Fannin County: Voices From The Past

Thirty years ago they hung children's art on clothesline strung between trees in Blue Ridge's city park and called it Arts in the Park.





This Memorial Day Weekend at the 30th Arts in the Park, more than 130 artists will display their work as some 20,000-plus visitors descend on downtown Blue Ridge.It's the premier event for the Blue Ridge Mountains Arts Association (BRMAA) which, at 25 years old, is younger than the festival. But in that quarter century the BRMAA has made itself an essential part of this community's eclectic soul. "





The arts and creativity are two of the basic drivers in our lives," says BRMAA Executive Director Davis Palmour. So they're giving the local folks plenty of programs to choose from. To name a few: classes in watercolors, oil painting, stained glass, woodcarving, drawing, music, knitting, creative writing, pottery; monthly exhibits, member showcases, a writers' conference, a wildlife arts festival, concerts in the park; clubs for photographers, storytellers, dulcimer players, model train enthusiasts; and a fully funded, free children's program.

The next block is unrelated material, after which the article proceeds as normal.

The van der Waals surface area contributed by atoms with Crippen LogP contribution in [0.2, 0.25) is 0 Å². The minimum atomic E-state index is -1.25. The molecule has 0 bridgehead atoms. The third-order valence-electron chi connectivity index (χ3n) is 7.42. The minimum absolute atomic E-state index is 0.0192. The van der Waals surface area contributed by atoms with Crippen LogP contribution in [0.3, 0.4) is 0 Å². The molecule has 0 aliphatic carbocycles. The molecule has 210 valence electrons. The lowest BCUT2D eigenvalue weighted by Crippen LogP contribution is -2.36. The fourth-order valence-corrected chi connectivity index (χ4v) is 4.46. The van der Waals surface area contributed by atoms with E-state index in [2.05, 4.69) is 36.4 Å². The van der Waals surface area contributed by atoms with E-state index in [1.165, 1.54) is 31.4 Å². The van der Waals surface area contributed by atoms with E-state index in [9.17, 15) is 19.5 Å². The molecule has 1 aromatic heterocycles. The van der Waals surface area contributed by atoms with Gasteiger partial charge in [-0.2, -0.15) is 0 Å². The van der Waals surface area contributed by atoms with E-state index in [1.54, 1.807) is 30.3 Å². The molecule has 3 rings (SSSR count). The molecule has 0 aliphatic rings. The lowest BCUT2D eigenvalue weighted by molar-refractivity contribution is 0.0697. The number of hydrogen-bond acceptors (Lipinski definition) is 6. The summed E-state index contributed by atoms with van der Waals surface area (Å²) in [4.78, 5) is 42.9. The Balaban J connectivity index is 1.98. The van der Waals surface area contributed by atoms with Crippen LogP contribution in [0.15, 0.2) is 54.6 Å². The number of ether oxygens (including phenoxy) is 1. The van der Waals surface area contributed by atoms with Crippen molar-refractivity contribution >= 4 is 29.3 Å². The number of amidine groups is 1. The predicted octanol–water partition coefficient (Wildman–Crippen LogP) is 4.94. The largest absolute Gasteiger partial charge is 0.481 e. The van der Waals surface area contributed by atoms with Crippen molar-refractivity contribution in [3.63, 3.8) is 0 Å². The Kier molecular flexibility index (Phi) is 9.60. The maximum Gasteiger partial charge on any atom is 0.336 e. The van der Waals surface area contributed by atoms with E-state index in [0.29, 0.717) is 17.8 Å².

Now, with its oral history project, the BRMAA is helping Fannin County keep its ears on its cherished past while focusing on the twisting road ahead. Local interviewers, including Palmour, spent countless hours recording the stories of venerable Fannin Countians, creating a permanent archive of local stories told by local people.





Two years ago the BRMAA moved into its own realm of local history, taking over the old county courthouse, built in 1937. "The potential for us here is incredible," Palmour says. "There's nothing wrong with this place that five years and $3 million won't fix."





Which means the BRMAA will soon be adding another program: a capital campaign.

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